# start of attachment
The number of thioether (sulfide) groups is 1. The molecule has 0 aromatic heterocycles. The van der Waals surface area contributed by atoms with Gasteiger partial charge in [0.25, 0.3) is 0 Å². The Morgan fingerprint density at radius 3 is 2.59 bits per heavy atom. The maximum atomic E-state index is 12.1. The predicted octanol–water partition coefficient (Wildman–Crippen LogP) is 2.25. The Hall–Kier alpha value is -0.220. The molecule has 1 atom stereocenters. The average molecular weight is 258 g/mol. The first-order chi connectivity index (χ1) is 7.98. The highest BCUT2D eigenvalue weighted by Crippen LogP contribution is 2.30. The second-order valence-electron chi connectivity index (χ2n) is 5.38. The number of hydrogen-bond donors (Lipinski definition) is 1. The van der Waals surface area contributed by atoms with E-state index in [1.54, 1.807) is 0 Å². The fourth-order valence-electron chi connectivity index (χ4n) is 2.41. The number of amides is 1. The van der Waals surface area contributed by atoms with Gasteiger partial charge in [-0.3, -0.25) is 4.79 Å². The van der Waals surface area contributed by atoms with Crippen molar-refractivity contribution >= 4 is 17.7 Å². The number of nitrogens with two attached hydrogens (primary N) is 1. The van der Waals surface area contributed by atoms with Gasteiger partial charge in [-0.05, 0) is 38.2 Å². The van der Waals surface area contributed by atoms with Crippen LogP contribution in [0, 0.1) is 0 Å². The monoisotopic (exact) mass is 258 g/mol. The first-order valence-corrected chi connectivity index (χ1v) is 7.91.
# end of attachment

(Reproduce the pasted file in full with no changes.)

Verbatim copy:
The number of thioether (sulfide) groups is 1. The molecule has 0 aromatic heterocycles. The van der Waals surface area contributed by atoms with Gasteiger partial charge in [0.25, 0.3) is 0 Å². The Morgan fingerprint density at radius 3 is 2.59 bits per heavy atom. The maximum atomic E-state index is 12.1. The predicted octanol–water partition coefficient (Wildman–Crippen LogP) is 2.25. The Hall–Kier alpha value is -0.220. The molecule has 1 atom stereocenters. The average molecular weight is 258 g/mol. The first-order chi connectivity index (χ1) is 7.98. The highest BCUT2D eigenvalue weighted by Crippen LogP contribution is 2.30. The second-order valence-electron chi connectivity index (χ2n) is 5.38. The number of hydrogen-bond donors (Lipinski definition) is 1. The van der Waals surface area contributed by atoms with E-state index in [1.54, 1.807) is 0 Å². The fourth-order valence-electron chi connectivity index (χ4n) is 2.41. The number of amides is 1. The van der Waals surface area contributed by atoms with Gasteiger partial charge in [-0.3, -0.25) is 4.79 Å². The van der Waals surface area contributed by atoms with Crippen molar-refractivity contribution >= 4 is 17.7 Å². The number of nitrogens with two attached hydrogens (primary N) is 1. The van der Waals surface area contributed by atoms with Gasteiger partial charge in [-0.05, 0) is 38.2 Å². The van der Waals surface area contributed by atoms with Crippen LogP contribution in [0, 0.1) is 0 Å². The monoisotopic (exact) mass is 258 g/mol. The first-order valence-corrected chi connectivity index (χ1v) is 7.91.